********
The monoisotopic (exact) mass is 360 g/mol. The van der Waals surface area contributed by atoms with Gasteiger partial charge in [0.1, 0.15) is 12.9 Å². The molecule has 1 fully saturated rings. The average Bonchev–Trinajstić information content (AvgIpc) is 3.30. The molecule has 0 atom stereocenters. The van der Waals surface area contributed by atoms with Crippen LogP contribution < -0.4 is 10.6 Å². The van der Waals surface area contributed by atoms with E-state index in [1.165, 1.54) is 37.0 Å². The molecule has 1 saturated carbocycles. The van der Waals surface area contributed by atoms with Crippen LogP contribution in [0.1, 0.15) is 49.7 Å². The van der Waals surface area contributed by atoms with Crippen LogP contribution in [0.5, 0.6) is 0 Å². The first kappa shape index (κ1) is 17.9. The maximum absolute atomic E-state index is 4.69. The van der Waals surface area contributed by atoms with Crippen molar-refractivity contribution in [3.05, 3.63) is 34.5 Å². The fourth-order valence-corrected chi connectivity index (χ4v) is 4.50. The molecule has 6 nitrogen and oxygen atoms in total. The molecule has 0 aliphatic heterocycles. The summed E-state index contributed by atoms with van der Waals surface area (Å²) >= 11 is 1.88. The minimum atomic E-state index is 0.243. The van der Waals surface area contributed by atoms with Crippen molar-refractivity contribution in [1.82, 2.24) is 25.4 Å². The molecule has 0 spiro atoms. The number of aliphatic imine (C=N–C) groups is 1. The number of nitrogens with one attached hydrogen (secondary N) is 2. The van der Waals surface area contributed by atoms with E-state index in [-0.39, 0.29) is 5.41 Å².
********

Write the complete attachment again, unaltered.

The monoisotopic (exact) mass is 360 g/mol. The van der Waals surface area contributed by atoms with Gasteiger partial charge in [0.1, 0.15) is 12.9 Å². The molecule has 1 fully saturated rings. The average Bonchev–Trinajstić information content (AvgIpc) is 3.30. The molecule has 0 atom stereocenters. The van der Waals surface area contributed by atoms with Crippen LogP contribution < -0.4 is 10.6 Å². The van der Waals surface area contributed by atoms with E-state index in [1.165, 1.54) is 37.0 Å². The molecule has 1 saturated carbocycles. The van der Waals surface area contributed by atoms with Crippen LogP contribution in [0.1, 0.15) is 49.7 Å². The van der Waals surface area contributed by atoms with Crippen LogP contribution in [0.5, 0.6) is 0 Å². The first kappa shape index (κ1) is 17.9. The maximum absolute atomic E-state index is 4.69. The van der Waals surface area contributed by atoms with Crippen molar-refractivity contribution in [3.05, 3.63) is 34.5 Å². The fourth-order valence-corrected chi connectivity index (χ4v) is 4.50. The molecule has 6 nitrogen and oxygen atoms in total. The molecule has 0 aliphatic heterocycles. The summed E-state index contributed by atoms with van der Waals surface area (Å²) >= 11 is 1.88. The minimum atomic E-state index is 0.243. The van der Waals surface area contributed by atoms with Crippen molar-refractivity contribution in [1.82, 2.24) is 25.4 Å². The molecule has 0 spiro atoms. The number of aliphatic imine (C=N–C) groups is 1. The number of nitrogens with one attached hydrogen (secondary N) is 2. The van der Waals surface area contributed by atoms with E-state index in [-0.39, 0.29) is 5.41 Å².